What is Probation?
Probation is often a standard condition of a criminal sentence that attempts to minimize jail time without minimizing penalties. Essentially, probation allows you to “make a contract” with a judge to agree to follow the terms of that contract and face additional penalties if you fail to match those conditions.
Common probation conditions include:
· No drug or alcohol use
· Fines and restitution paid in full
· Community service
· Drug or alcohol treatment
· No contact with any victims
· Reporting requirements with a probation agent
· Obey all laws
Probation is good for all parties because it lets you continue your life like-normal after a criminal conviction and it helps keep jails and prisons emptier. If you fail the terms of your probation, then a violation of probation hearing will follow to decide what to do next.
Violation of Probation Hearings
There are two main types of probation violations:
· Failing to meet probation requirements, like not paying restitution or using alcohol on probation
· Being arrested or charged with a new, separate criminal offense
A violation of probation (VOP) hearing is considered a civil matter and is decided by a judge, not a jury. The state’s burden of proof is lower than beyond a reasonable doubt since it is not a criminal case. Instead, the state must only prove a preponderance of the evidence. In other words, it is easier for the state to prove a person’s guilt in a VOP hearing than a standard trial.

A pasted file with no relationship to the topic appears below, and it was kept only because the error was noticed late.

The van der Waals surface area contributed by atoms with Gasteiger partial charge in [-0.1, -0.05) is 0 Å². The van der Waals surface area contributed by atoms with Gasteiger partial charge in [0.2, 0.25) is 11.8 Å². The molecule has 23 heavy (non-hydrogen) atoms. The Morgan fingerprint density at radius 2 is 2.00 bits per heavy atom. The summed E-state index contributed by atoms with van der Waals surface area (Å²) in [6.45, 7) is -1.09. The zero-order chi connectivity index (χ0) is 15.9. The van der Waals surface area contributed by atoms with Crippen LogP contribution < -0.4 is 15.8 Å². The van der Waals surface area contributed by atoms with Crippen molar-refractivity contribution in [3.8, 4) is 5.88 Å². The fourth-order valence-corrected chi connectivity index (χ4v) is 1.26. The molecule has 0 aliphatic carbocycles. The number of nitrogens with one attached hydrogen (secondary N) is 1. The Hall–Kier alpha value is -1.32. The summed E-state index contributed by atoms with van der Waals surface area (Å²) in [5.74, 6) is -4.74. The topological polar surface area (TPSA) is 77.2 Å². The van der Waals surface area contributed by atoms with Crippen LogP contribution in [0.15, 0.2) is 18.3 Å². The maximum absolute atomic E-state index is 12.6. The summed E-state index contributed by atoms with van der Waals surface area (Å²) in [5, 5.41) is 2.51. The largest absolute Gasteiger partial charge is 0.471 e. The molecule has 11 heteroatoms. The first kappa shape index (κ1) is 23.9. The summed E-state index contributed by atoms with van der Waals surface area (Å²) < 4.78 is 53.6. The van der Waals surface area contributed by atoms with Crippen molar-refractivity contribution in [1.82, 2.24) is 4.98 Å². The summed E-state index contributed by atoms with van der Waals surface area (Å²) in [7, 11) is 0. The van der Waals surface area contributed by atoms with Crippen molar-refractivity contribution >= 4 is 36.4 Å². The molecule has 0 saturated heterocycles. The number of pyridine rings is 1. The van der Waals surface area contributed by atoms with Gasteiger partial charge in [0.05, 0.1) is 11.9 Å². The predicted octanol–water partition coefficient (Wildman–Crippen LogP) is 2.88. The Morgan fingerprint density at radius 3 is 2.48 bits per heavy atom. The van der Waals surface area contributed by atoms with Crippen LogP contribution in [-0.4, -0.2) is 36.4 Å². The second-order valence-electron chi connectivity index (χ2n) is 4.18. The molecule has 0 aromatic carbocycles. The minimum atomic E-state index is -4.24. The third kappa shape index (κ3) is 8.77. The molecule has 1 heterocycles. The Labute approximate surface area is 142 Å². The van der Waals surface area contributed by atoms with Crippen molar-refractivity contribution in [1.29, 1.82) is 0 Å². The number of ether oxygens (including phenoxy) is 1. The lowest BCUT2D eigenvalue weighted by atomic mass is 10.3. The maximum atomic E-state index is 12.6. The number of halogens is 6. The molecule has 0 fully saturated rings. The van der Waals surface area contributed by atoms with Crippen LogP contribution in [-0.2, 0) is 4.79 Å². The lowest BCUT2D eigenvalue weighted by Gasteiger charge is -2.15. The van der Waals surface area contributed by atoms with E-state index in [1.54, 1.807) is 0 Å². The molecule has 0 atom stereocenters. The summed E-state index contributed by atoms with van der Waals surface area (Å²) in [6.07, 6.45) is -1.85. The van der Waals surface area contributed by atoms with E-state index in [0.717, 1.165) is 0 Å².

If a violation of probation resulted from a new criminal charge, dismissal or acquittal of the new charge does not terminate the violation of probation, either. The only evidence presented might be testimony from your probation agent. Ultimately, if the judge finds that you violated your probation, the judge can then decide a new sentence. If you were placed on probation and had some jail time suspended, a violation of probation hearing can require you to serve the entirety of the suspended sentence.
Get Answers & Guidance from a Winning Team
There are heavy consequences associated with a violation of probation hearing that ends unfavorably for you. Getting stuck in jail because you did not handle your bail review correctly can be just as frustrating and damaging to your overall wellbeing. We once again recommend teaming up with our Columbia, Maryland bail review and violation of probation attorneys from Portner & Shure, P.A.
All of our years of collective legal experience are used to your advantage when we are acting on your behalf during bail review or VOP hearing. It is our goal to give you reliable representation that steers you to the best possible outcome, such as being released on your own recognizance or continuing your probation as planned without further penalties.
Call us at (855) 954-4141 today to speak with our team.